A former Blackpool soldier has hit back at experts who warned of the damaging effects of teens serving in the army and called for the recruitment of children to stop.
One-in-four soldiers in the UK is under 18, and the UK is the only country in Europe and the only permanent member of the UN Security Council to recruit children.
In an editorial in the online journal BMJ Paediatrics Open, it was claimed military service for teenagers makes them more vulnerable to self-harm, suicide and alcohol misuse.
But Jordan Wylie, who joined at 16 years and nine months and served with the King’s Royal Hussars for more than a decade, said: “Serving in the army made me the man I am today. I had no qualifications, I had been in trouble with the police being a nuisance in Blackpool.”
The 35-year-old, who is now a best-selling author, philanthropist, and ‘hunter’ on Channel 4’s Hunted, added: “I left the army with a foundation degree, bachelor’s degree and master’s degree. It would have been very easy for me to have gone down the wrong track but the army helped enormously.
“So I believe there are so many positives to joining the army after school.”
The editorial also said young recruits, often from disadvantaged backgrounds, are more likely to see frontline combat and that, as well as the isolation and culture of military life, can have cause harm.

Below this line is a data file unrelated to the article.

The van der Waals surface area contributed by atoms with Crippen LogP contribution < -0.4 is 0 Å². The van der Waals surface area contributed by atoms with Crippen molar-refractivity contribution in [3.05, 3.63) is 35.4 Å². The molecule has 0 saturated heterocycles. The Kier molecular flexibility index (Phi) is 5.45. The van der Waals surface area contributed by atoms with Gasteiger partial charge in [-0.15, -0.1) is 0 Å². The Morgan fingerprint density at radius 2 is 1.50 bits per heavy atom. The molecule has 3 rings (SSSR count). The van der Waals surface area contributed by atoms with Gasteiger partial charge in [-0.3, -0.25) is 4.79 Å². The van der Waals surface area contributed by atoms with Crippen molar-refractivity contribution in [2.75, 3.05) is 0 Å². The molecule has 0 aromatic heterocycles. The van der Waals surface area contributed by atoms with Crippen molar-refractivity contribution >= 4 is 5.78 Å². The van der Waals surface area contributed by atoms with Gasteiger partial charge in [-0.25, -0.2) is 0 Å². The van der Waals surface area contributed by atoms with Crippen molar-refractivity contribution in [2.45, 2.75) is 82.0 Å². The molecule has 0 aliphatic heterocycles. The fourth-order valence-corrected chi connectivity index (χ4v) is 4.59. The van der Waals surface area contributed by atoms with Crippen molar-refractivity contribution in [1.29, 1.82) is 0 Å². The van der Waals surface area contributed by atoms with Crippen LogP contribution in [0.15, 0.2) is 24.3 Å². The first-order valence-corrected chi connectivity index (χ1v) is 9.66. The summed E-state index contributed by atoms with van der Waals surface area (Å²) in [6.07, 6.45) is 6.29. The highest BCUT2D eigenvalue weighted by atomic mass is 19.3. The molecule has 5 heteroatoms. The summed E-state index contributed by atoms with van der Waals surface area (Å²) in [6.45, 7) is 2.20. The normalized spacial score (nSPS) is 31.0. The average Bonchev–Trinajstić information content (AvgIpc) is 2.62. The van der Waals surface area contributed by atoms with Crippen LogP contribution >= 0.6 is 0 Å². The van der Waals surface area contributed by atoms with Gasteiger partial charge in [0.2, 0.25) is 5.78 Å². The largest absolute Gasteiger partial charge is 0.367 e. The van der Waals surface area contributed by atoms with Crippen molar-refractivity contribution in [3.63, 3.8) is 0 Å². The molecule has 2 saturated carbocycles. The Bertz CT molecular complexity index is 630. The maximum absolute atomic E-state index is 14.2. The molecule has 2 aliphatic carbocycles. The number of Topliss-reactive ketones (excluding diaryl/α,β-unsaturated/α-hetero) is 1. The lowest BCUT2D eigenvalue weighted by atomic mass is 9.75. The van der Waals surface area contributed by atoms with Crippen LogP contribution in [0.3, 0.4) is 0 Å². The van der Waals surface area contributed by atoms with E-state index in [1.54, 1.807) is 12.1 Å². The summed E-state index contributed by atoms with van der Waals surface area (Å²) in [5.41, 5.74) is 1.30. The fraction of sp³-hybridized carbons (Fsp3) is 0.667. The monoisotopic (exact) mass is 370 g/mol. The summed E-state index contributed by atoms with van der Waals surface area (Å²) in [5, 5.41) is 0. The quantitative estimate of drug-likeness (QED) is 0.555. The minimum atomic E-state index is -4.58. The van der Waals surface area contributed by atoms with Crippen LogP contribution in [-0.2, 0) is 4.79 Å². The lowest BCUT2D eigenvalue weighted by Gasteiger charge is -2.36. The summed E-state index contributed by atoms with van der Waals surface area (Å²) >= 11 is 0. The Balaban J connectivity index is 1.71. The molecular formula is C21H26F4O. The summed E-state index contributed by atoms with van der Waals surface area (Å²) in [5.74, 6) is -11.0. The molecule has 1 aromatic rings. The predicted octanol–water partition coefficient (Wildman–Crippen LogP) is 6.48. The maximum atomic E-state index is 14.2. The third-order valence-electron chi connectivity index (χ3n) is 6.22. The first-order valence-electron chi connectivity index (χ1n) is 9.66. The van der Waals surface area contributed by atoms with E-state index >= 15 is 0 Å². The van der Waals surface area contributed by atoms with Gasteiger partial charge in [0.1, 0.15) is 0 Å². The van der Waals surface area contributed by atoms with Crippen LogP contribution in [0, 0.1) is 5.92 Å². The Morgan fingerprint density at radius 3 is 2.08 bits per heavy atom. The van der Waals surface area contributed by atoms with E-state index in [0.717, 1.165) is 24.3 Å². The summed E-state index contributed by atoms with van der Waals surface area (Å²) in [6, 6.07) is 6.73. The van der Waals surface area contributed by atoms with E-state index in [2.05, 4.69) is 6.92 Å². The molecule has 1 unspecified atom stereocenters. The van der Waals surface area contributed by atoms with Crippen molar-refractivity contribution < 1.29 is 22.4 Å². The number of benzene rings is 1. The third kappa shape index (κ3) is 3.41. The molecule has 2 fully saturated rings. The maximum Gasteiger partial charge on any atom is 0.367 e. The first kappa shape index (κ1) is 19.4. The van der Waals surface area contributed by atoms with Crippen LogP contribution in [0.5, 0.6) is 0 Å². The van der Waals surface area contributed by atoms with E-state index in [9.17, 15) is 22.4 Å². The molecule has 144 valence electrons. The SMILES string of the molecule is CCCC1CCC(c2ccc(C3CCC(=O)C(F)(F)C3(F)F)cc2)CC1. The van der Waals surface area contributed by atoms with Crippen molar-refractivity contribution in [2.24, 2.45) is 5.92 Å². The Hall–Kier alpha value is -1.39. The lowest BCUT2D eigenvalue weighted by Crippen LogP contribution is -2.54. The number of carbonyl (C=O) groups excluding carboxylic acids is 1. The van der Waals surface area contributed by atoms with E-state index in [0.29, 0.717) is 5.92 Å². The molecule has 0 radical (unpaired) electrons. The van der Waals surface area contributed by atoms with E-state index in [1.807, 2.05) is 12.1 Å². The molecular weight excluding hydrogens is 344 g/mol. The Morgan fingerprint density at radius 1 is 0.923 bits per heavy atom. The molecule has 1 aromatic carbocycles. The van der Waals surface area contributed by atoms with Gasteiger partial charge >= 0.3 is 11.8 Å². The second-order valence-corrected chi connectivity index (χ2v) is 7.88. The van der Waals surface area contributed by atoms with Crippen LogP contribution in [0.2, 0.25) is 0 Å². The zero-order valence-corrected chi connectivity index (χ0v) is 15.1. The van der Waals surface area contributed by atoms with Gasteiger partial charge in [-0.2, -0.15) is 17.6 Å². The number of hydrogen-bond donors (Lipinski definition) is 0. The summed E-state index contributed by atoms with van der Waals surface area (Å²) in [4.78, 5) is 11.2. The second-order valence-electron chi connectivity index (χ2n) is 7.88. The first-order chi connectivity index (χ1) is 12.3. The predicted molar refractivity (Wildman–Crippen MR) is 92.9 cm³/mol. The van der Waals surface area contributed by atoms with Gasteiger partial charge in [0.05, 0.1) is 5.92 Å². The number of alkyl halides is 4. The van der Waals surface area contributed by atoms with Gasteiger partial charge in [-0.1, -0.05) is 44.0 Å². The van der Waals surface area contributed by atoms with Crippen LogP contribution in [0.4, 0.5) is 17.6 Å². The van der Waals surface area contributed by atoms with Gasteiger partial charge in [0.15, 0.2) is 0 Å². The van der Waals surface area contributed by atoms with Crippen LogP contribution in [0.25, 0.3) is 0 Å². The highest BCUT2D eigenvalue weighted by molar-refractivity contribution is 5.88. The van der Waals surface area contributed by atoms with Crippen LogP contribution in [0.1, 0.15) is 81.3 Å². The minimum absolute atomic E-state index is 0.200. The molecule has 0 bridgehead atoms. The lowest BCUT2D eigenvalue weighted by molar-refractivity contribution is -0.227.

In the UK, 15 year-olds are allowed to begin the enlistment process, with two years of training, starting at the age of 16.
An army spokesperson said: “We strongly dispute many of the assertions in this article, which are based on the assumption that under 18s are deployed on front line combat roles. This is not the case as 16-18 year old trainee soldiers are not deployed on combat operations and are able to leave employment at any point before their 18th birthday.
“It is also untrue to suggest we predominantly recruit from disadvantaged backgrounds.
“The Army Foundation College Harrogate has a strong emphasis on training and personnel development, delivering not only formal qualifications but also teaching life-skills such as increased self-esteem and communication skills.”